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Essay About Depression Medication

Effectiveness of Antidepressant Drugs Essay example

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Effectiveness of Antidepressant Drugs

In Issue 13 of Taking Sides, the controversial question Have Antidepressant Drugs Proven to be Effective is analyzed. Psychiatrist Peter D. Kramer argues in this issue that antidepressant drugs "can transform depressed patients into happy people with almost no side effects" (p.212). On the contrary, professors of psychology Seymour Fisher and Roger P. Greenburg "claim that the studies that demonstrate the effectiveness of antidepressants are seriously flawed" (p.212). Kramer's agreement with the statement above is due mostly to the testing he did with his patient Tess and antidepressant drugs. However Fisher and Greenberg disagree with the statement mainly because of the bias drug studies that…show more content…

In Tess taking the drug Kramer found out very quickly what remarkable changes it had on her. Kramer learned that the drug had a "quickly alteration in ordinary intractable problem of personality and social functioning" (p.218). Kramer also learned that Prozac enabled a person to understand what was important to them and who they were and wanted to be. Although Kramer saw the effects Prozac had on Tess, Tess also taught him to look at the border picture. Tess made Kramer think what if this "redefinition of self led to a culture in which this biologically driven sort of self understanding becomes widespread" (p.222). Kramer found it unbelievable what the drug Prozac could do to a patient, something that psychiatrists have always hoped to accomplish. The main thing though that Tess taught Kramer and what the drug itself taught him was that the effects of the drug would have to re examined and our sense of what is constant in the self to be revised. As earlier stated, Fisher and Greenberg disagree with the effectiveness of antidepressant drugs which is mainly due to the bias studies. As Fisher and Greenberg state, "no one actually knows how effective antidepressants are. Confident declarations about their potency go well beyond the existing evidence" (p.223). One of the main biases on antidepressant drugs is that "patients learn to discriminate between drug and placebo largely from body sensations and symptoms" (p.225). Another point Fisher and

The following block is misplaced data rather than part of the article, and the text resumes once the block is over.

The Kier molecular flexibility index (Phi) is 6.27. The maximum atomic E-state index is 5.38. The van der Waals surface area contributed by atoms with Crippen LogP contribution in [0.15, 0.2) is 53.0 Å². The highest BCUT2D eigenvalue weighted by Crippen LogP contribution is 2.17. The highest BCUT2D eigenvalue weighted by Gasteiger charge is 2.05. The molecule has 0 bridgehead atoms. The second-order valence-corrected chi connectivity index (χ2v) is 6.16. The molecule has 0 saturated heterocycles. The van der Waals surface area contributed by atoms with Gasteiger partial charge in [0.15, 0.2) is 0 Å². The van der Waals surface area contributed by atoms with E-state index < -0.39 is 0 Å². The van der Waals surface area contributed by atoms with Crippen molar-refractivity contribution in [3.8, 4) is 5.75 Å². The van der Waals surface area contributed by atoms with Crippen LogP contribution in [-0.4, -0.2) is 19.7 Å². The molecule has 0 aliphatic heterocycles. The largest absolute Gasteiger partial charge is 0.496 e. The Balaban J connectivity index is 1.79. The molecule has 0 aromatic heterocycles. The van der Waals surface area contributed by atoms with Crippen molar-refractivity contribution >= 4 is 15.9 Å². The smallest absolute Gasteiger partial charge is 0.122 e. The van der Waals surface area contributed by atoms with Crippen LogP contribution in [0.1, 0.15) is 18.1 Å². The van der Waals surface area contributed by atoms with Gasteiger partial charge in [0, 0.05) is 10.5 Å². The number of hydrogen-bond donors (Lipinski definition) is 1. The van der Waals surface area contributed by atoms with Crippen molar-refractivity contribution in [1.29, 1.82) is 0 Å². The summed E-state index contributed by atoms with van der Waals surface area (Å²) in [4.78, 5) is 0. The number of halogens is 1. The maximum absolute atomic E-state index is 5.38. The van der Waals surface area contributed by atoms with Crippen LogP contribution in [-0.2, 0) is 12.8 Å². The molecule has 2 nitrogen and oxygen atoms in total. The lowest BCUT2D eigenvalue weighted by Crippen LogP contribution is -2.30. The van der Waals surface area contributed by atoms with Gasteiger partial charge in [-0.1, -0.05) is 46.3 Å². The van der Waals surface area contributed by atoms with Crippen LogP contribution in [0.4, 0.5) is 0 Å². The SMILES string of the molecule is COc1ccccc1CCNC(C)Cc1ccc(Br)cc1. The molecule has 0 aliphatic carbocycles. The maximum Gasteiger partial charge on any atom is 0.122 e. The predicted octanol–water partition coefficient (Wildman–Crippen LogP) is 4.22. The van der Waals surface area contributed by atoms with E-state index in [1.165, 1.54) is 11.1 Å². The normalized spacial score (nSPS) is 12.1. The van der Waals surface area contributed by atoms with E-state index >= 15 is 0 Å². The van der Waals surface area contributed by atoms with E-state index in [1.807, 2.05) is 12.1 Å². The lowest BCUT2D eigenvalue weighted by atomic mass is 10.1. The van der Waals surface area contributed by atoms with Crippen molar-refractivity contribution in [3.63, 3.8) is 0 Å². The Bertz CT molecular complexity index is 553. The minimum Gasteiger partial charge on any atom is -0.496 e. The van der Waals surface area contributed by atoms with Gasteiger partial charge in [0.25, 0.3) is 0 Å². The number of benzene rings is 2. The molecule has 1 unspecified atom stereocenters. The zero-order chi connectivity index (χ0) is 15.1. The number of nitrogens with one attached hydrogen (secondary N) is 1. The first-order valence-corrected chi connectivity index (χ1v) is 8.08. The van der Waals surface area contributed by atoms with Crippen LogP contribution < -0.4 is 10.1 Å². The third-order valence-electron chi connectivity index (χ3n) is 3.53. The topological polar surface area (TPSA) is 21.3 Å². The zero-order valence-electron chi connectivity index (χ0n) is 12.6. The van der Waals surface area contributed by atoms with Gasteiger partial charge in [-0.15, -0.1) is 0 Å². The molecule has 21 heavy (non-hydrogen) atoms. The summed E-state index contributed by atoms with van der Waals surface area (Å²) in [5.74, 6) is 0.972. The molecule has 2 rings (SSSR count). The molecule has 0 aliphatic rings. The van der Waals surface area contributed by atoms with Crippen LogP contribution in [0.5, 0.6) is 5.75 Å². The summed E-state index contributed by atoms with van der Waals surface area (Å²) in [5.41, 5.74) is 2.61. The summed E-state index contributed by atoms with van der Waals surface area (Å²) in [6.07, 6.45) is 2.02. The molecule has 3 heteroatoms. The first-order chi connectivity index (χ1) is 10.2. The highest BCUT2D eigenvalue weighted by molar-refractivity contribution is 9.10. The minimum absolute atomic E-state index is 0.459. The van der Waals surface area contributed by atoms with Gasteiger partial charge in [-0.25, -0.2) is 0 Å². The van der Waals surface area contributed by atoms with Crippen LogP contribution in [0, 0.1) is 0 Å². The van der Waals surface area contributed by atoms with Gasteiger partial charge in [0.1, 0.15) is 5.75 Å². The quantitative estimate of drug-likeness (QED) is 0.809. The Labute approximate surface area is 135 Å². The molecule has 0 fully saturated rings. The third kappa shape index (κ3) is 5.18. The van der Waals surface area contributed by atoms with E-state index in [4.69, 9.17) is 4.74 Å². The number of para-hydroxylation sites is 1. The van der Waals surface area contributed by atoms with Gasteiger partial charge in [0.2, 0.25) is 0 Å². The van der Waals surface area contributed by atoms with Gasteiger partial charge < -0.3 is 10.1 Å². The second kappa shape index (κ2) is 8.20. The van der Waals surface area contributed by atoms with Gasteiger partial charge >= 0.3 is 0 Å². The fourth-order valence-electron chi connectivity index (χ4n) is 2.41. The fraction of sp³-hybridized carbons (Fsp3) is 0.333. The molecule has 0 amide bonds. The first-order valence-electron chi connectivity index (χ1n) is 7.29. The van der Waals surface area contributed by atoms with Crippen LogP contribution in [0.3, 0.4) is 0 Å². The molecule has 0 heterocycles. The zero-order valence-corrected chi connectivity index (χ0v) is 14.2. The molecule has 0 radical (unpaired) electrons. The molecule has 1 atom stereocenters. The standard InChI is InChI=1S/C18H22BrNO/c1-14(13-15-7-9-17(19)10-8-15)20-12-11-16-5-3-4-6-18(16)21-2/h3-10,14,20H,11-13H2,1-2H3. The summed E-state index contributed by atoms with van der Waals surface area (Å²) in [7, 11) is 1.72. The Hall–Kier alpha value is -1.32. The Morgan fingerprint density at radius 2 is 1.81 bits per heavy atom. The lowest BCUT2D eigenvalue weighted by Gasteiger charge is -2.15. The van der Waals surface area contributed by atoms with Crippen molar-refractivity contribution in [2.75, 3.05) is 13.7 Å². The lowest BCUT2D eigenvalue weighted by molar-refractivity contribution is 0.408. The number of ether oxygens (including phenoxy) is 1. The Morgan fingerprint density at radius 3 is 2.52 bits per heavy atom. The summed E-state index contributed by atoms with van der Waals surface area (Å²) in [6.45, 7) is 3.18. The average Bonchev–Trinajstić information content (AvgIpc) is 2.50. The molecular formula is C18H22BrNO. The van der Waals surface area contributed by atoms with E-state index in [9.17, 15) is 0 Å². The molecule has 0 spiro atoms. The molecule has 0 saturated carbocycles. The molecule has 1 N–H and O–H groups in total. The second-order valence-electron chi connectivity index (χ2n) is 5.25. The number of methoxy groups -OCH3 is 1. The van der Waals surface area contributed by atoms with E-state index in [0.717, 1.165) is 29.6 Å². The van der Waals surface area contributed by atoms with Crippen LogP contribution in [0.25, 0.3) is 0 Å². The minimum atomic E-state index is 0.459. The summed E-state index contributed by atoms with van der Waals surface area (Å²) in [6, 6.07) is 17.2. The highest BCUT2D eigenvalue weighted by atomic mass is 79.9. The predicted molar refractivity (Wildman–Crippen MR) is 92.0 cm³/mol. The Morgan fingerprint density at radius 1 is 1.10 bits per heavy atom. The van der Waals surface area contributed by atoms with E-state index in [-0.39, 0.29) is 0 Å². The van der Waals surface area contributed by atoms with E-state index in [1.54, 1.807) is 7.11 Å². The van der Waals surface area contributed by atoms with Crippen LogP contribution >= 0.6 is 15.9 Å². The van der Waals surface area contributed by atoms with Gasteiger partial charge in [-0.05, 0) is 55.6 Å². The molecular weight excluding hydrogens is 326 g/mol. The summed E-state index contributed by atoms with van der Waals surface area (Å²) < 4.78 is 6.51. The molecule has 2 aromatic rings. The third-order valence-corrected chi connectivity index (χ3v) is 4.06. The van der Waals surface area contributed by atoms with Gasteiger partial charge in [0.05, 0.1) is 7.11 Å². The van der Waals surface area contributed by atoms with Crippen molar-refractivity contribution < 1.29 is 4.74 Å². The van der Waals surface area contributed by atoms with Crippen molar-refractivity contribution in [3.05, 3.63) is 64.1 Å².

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Nov. 7, 2005 -- Do the most widely prescribed antidepressants work by correcting a chemical imbalance in the brain? That's being challenged in a newly published essay.

The essay's authors say the assertion that depression results from an imbalance in the brain chemical serotonin and related chemicals is not supported by the scientific evidence.

They write that there is "a growing body of medical literature casting doubt" on the so-called "serotonin hypothesis." But a widely known antidepressant researcher who spoke to WebMD disagrees.

Brown University psychiatry professor Peter D. Kramer, MD, is the author of Listening to Prozac and Against Depression.

"The connection between what these drugs do and what seems to be useful in the treatment of mood disorders is just as strong or stronger today as it was 13 years ago when I wrote Listening to Prozac," he says.

Kramer acknowledges that there is still much to be learned about the impact of brain chemistry on depression and other mental illnesses. He says it is unlikely that serotonin imbalance alone explains depression, but he adds that Prozac and other antidepressants that target serotonin clearly help many people.

Are Ads Misleading?

Selective serotonin reuptake inhibitors (SSRIs), include the drugs Prozac, Paxil, Zoloft, Lexapro, and Celexa. The drugs increase the availability of serotonin, which acts as a chemical messenger in the brain among other areas.

Millions of Americans take SSRIs for depression and other mood disorders, and in the U.S. alone sales of the drugs top $10 billion a year.

In a newly published essay, anatomy professor Jonathan Leo, PhD, along with colleague Jeffrey Lacasse, say that SSRI ads aimed at the public are often misleading.

Leo teaches neuroanatomy at Lake Erie College of Osteopathic Medicine in Bradenton, Fla.

"The advertising is not portraying the science in a true light," Leo tells WebMD.

He says the ads typically claim that SSRIs restore the serotonin balance of the brain but adds that there is "no such thing as a scientifically established correct balance of serotonin."

Leo cites a 2002 review which found that SSRIs were only slightly more effective than placebo for treating depression. He adds that efforts to use brain imaging to document chemical imbalances linked to mental illness have proven disappointing.

He also points to studies suggesting that nondrug treatments, including psychotherapy and exercise, may be as effective as drugs for treating certain mental illnesses.

"As long as people are told about all these things I have no problem with using these drugs," he says. "Without a doubt, they help some people. Our point is that the explanation for why they work is simplistic and potentially misleading."